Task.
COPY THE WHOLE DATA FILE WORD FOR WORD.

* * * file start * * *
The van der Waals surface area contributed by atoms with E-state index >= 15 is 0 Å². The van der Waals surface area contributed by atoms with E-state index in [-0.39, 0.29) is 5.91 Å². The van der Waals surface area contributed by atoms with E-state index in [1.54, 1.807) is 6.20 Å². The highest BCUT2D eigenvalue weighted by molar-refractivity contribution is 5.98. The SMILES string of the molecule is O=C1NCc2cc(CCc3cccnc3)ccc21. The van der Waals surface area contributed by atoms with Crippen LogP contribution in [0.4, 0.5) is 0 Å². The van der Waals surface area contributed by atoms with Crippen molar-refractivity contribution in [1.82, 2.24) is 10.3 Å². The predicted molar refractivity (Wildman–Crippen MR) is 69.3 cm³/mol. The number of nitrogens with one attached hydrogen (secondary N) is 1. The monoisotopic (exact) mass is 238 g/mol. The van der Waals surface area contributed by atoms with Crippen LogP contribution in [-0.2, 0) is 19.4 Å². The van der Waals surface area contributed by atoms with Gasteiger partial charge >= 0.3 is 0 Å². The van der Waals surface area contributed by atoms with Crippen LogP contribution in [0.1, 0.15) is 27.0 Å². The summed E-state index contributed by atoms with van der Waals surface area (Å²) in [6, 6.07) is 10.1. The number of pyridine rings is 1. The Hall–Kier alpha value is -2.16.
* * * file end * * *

The van der Waals surface area contributed by atoms with E-state index >= 15 is 0 Å². The van der Waals surface area contributed by atoms with E-state index in [-0.39, 0.29) is 5.91 Å². The van der Waals surface area contributed by atoms with E-state index in [1.54, 1.807) is 6.20 Å². The highest BCUT2D eigenvalue weighted by molar-refractivity contribution is 5.98. The SMILES string of the molecule is O=C1NCc2cc(CCc3cccnc3)ccc21. The van der Waals surface area contributed by atoms with Crippen LogP contribution in [0.4, 0.5) is 0 Å². The van der Waals surface area contributed by atoms with Crippen molar-refractivity contribution in [1.82, 2.24) is 10.3 Å². The predicted molar refractivity (Wildman–Crippen MR) is 69.3 cm³/mol. The number of nitrogens with one attached hydrogen (secondary N) is 1. The monoisotopic (exact) mass is 238 g/mol. The van der Waals surface area contributed by atoms with Crippen LogP contribution in [-0.2, 0) is 19.4 Å². The van der Waals surface area contributed by atoms with Gasteiger partial charge >= 0.3 is 0 Å². The van der Waals surface area contributed by atoms with Crippen LogP contribution in [0.1, 0.15) is 27.0 Å². The summed E-state index contributed by atoms with van der Waals surface area (Å²) in [6, 6.07) is 10.1. The number of pyridine rings is 1. The Hall–Kier alpha value is -2.16.